Dark yet redemptive poetry or fiction?
February 19, 2010 2:43 AM Subscribe
It takes a certain mood to get into rallies of joy and nature and deep emotions; when one feels alienated, out-of-touch from everything the poets love, what then to read?
posted by mbrock to writing & language (17 answers total) 12 users marked this as a favorite
The good old David Foster Wallace ouvre is running out; I’ve devoured Pär Lagerkvist’s poems (anxiety, atheism, desperate clinging need for some kind of transcendental apocalyptic salvation, etc — great poetry, but I'm not so God-fearing); Prufrock rang a lot of bells but the archaic diction feels too remote; I thought Camus’s essay on Sisyphus started affectingly but got stupid with the quantitative ethics; I love The Mountain Goats’ lyrics (like the anti-music song with “I don’t like Morrissey and I don’t like you,” raging shit like “I am drowning, there is no sign of land, you’re all coming down with me, hand in unlovable hand, and I hope you die, I hope we both die,” lines like “you were a presence full of light upon this earth and I was a witness to your life and to its worth,” etc); oh yeah and Howl was pretty good. And Lolita, but I'd want H.H. to really break down and cry; there's like one redemptive sentence in the whole book.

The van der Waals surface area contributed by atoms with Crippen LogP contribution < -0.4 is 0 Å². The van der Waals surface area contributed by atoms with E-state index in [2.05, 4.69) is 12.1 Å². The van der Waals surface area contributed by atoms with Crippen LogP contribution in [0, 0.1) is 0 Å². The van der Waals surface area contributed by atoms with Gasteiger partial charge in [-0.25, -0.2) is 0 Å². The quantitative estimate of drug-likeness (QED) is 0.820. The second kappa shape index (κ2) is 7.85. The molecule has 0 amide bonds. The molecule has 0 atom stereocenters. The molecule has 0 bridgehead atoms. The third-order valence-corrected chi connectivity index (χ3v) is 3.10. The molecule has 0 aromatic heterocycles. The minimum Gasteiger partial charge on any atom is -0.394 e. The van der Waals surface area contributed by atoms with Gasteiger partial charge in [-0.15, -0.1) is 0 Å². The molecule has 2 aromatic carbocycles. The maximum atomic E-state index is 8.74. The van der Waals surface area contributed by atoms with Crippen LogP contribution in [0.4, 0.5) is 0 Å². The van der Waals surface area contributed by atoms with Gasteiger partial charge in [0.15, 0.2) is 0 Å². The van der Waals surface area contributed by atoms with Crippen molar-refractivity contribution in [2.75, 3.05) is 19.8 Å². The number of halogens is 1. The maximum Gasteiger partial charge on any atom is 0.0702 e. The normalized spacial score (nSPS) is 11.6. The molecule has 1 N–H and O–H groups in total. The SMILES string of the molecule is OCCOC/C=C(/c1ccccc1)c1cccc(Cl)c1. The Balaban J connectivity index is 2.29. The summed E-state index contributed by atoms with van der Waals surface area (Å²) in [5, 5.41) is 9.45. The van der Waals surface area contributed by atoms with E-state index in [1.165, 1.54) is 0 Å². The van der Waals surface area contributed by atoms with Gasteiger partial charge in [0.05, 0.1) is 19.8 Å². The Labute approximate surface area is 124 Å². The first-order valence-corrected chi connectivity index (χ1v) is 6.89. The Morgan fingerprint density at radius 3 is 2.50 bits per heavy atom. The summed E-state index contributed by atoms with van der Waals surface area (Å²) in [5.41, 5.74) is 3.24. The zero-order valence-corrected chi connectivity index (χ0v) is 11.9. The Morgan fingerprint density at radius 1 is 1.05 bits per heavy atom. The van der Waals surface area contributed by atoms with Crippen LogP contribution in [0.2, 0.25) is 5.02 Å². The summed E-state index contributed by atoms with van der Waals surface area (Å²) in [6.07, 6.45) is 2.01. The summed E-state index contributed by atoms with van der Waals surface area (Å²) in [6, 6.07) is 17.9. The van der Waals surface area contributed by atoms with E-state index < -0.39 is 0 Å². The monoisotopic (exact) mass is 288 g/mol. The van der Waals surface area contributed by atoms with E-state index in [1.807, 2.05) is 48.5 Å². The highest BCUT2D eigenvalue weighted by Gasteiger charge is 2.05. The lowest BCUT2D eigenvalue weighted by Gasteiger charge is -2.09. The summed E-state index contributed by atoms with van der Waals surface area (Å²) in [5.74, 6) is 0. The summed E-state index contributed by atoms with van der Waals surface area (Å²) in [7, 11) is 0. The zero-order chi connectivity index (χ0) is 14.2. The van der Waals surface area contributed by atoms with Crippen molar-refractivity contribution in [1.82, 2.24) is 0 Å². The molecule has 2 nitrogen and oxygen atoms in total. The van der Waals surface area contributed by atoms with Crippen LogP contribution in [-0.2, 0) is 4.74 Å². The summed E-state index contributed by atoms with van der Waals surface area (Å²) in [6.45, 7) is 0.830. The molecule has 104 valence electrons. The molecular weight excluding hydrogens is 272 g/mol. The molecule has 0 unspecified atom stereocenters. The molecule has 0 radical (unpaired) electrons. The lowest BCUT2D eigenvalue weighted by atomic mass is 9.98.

I want this: “Look man, we'd probably most of us agree that these are dark times, and stupid ones, but do we need fiction that does nothing but dramatize how dark and stupid everything is? In dark times, the definition of good art would seem to be art that locates and applies CPR to those elements of what's human and magical that still live and glow despite the times' darkness. Really good fiction could have as dark a worldview as it wished, but it'd find a way both to depict this world and to illuminate the possibilities for being alive and human in it.” [from DFW interview]
Here’s more about my idiosyncracies. I meditate and try to be happy, and in the summer I even like Whitman, but I'd like some poetic treats for the dark miserable winter evenings when you just want the universe to disappear in a puff of irony. Actually what’s worked for me so far is honest but rational, kind, philosophical, sober stuff like Richard Rorty, Erich Fromm, books about virtue ethics (wtf?), William James, I even sneak some guilty pleasure from C.S. Lewis. But I’m trying to get into poetry and fiction. Don't take anything I said I disliked too seriously.